Most churches in first world countries employ staff these days. Small churches may have just a Minister or Pastor, but larger churches commonly have several pastors, an office secretary and a youth minister, and perhaps other staff as well.
It is an obvious step and perhaps the only way to get things done, especially when western christians are asset rich and time poor. But I think it has some drawbacks and unintended consequences that should be considered – many of them I have observed happening.
In a recent post I discussed a 2013 survey which suggested that more US christians behaved like Pharisees than behaved like Jesus. And I had to admit I didn’t score as well myself as I’d have liked 1.
So what needs to change?
It is well established that lectures and sermons are poor ways to teach and to change – see Sermons – not how we learn best? A good sermon may encourage the congregation, but only a small percentage of people learn that way, and most don’t remember much, especially after the first 15 minutes.
More research information is coming in all the time. And it seems christians are the last to learn.
Martin Luther is examined for heresy.
I remember about 40 years ago coming to the conclusion that the church in the western world was, in the next few decades, going to go through changes as significant as the Reformation. I felt we had got away from the truth in several important areas – introspective & hierarchical churches, dead orthodoxy in many christians’ lives (including me), and failing to heed Jesus’ teachings on non-violence, acceptance and the perils of wealth – and God surely wouldn’t allow this to continue unchecked.
I think we are now in the middle of a new reformation, and here are some of the signs I see.
The Barna Group has recently released results of research into church attendance in USA, including information on “millennials” (under-30s). While this will have little relevance to other countries, there may be some similarities and thus things we may all learn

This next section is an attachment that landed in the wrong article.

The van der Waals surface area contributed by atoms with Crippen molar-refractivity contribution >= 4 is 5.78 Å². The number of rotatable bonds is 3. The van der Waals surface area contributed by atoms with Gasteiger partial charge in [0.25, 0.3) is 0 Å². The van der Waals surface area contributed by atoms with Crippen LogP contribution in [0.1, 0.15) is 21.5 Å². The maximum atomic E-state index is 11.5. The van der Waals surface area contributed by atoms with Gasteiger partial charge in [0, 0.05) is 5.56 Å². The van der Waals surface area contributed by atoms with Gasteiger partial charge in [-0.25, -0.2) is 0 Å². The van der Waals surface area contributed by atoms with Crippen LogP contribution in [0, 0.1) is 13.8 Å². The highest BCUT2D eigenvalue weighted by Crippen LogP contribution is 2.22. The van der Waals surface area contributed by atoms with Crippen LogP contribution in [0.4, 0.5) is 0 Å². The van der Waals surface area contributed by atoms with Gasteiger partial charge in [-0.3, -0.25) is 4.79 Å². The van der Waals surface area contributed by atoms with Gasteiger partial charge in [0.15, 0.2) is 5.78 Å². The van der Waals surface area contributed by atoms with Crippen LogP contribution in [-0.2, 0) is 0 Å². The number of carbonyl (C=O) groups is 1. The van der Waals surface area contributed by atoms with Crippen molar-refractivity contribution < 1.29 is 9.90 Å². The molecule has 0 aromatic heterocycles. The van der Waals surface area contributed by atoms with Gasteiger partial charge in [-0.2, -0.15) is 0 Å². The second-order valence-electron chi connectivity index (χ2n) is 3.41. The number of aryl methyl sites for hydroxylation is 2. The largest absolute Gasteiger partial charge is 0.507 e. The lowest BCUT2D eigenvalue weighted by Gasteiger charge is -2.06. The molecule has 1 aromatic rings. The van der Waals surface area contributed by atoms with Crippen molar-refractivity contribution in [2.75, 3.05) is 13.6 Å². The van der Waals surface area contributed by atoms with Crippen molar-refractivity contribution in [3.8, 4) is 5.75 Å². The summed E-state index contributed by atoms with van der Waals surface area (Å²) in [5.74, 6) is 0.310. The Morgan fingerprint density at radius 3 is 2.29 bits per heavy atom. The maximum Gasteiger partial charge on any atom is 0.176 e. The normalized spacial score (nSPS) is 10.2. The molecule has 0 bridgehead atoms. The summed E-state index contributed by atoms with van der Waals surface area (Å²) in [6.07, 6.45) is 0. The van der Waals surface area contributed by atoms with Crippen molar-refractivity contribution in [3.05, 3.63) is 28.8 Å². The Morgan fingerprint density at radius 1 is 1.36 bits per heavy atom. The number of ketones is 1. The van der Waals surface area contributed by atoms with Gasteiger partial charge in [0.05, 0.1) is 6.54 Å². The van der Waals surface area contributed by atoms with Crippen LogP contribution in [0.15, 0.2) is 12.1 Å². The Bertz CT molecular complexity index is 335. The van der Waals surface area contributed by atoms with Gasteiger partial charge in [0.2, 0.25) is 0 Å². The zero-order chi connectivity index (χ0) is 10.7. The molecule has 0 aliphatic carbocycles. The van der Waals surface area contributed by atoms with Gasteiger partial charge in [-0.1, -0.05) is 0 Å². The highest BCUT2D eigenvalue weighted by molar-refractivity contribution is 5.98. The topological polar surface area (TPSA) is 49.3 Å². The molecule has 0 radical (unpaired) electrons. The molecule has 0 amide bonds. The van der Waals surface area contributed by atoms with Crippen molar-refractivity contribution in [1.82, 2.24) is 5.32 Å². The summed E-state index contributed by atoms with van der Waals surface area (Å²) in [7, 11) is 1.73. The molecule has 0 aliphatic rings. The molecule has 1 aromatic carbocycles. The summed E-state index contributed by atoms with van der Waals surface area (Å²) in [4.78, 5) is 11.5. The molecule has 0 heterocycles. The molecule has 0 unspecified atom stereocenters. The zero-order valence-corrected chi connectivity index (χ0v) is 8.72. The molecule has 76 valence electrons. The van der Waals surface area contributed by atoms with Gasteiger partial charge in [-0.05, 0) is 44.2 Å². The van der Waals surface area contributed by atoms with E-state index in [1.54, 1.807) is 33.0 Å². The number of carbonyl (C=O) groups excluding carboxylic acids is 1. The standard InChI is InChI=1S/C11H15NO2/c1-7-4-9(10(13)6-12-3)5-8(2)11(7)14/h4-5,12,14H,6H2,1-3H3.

The shaping of things to come by Mike Frost and Alan Hirsch was published more than a decade ago now. It was at the time a revolutionary book which had a lot to say to contemporary churches and christians.
Ten years later it still needs to be read. Here’s a few of the things we can learn.
Last post I discussed the messages our dependence on sermons sends, and referred back to a study I had done on Sermons – not how we learn best?
A reader went to that page and found a bunch of broken links. I have therefore completely re-structured the page, and included quite a lot of new material.
There are a few interesting things to report.
Pretty much all Protestant churches have sermons – generally as the centrepiece of the weekly service. Sometimes we learn from them, sometimes we don’t.
In fact studies by educationalists show that they are a poor method of teaching or changing behaviour, though they do generally make people feel good (see Sermons – not how we learn best?).
So why do we use such a poor communication method? What does their prevalence tell us? I’ve been musing about this lately.
Here’s a few thoughts that have been running through my head.
Many atheists make strong statements about how the church is in terminal decline, and it’s only a matter of time til it is reduced to an insignificant minority in most western countries, and eventually worldwide. Some christians may be influenced by these claims.
I did some research for my other blog to check out the facts and the conclusions of sociologists of religion, so I thought I’d share them here.